I would come to learn that this “I Am The Highway” display was so much of who Chris Cornell was – poetic with his words and gracious with his gift. His wife Vicky captures it beautifully in saying, “His voice was his vision and his words were his peace.” And performing “I Am The Highway” was the like telling a story through the medium of vocally painting a picture. Every time I saw the song performed live, there was no introduction. It was like we would all go someplace else for a moment and the song would just happen.

art by: Pete Marsh

The Night:

I consider myself beyond fortunate to have had the opportunity to later meet Cornell a few times over the years. With all due respect, this is the part of the story where Cornell becomes Chris.

When Chris passed, the only song of his I could listen to was “I Am The Highway”, namely the live Songbook version. As the final chorus winds down, Chris repeats “the night”. The last time he isolates just his voice. Chris then delicately places a quiet “So” before the “yeah yeah yeah” outro. It’s inexplicable, but I think these two moments are the reason for my gravitating to just this song. It’s the lightning in the sky in the night over the highway.

You see, when it comes this this subject, I am short on words and long on things to say. This piece alone took me an eternity to write. I don’t mean in terms of hours from start to finish, I mean to muster up the ability to actually sit down, open up and dig in.

I happened to be on a boat this morning and tripped across the Ames Bros Chris art. As I’m admiring the piece, my music shuffles and “I Am The Highway” off Songbook randomly plays through my headphones. It struck, and I had no choice but to put everything else on pause. About half way through,… I breakdown.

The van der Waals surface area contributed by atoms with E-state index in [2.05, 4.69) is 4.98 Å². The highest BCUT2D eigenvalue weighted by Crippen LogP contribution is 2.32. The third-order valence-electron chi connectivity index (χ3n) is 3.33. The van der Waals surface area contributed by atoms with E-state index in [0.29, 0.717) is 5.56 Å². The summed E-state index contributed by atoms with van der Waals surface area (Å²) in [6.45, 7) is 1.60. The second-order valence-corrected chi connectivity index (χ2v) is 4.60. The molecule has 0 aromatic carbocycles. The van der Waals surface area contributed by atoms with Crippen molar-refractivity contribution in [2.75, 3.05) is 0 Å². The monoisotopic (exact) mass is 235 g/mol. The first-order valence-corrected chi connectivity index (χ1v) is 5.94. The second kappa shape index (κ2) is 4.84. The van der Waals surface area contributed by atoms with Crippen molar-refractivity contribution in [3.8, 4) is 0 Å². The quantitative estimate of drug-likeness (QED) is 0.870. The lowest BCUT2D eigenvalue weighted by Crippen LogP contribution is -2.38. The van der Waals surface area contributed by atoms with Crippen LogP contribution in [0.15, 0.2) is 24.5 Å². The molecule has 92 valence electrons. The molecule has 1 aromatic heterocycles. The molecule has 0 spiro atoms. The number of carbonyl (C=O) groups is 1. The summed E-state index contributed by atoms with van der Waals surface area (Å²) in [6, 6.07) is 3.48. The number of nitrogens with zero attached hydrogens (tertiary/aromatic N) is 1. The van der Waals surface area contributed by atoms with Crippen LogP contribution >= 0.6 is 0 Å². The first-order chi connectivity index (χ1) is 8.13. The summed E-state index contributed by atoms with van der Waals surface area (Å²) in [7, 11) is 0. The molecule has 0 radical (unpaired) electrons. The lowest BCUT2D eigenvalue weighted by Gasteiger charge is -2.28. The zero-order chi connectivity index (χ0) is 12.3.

Sometimes I can’t, sometimes I can. Sometimes it’s none, sometimes it’s all. And sometimes it’s… .dammit!, I miss this guy. But all the time it’s… I’m so grateful his impact found its way into my soul.

“I Am The Highway” art by: Gail Younts

Unfortunately, I won’t be at the tribute show next week. I just couldn’t arrange getting to LA. But I do have my “I Am The Highway”. Very few concert moments get me like that 2003 Boston rendition.

Ed Kowalczyk of Live called “I Am The Highway” one of the most beautiful songs ever written. Ann Wilson covered it on her new record, Immortal. On January 16th, I envision a Forum full of locked arms singing it in perfect no-one-sings-like-you-anymore unison.

There are 300 plus songs in Chris Cornell’s extensive catalog, some of which now serve as coined phrases – “Loud Love”, “Sweet Euphoria”, “The Keeper”, the list goes on and on. Why was the tribute show named “I Am The Highway”?

Next week you will see.


Yeah, yeah yeah.


Visit the Chris and Vicky Cornell Foundation: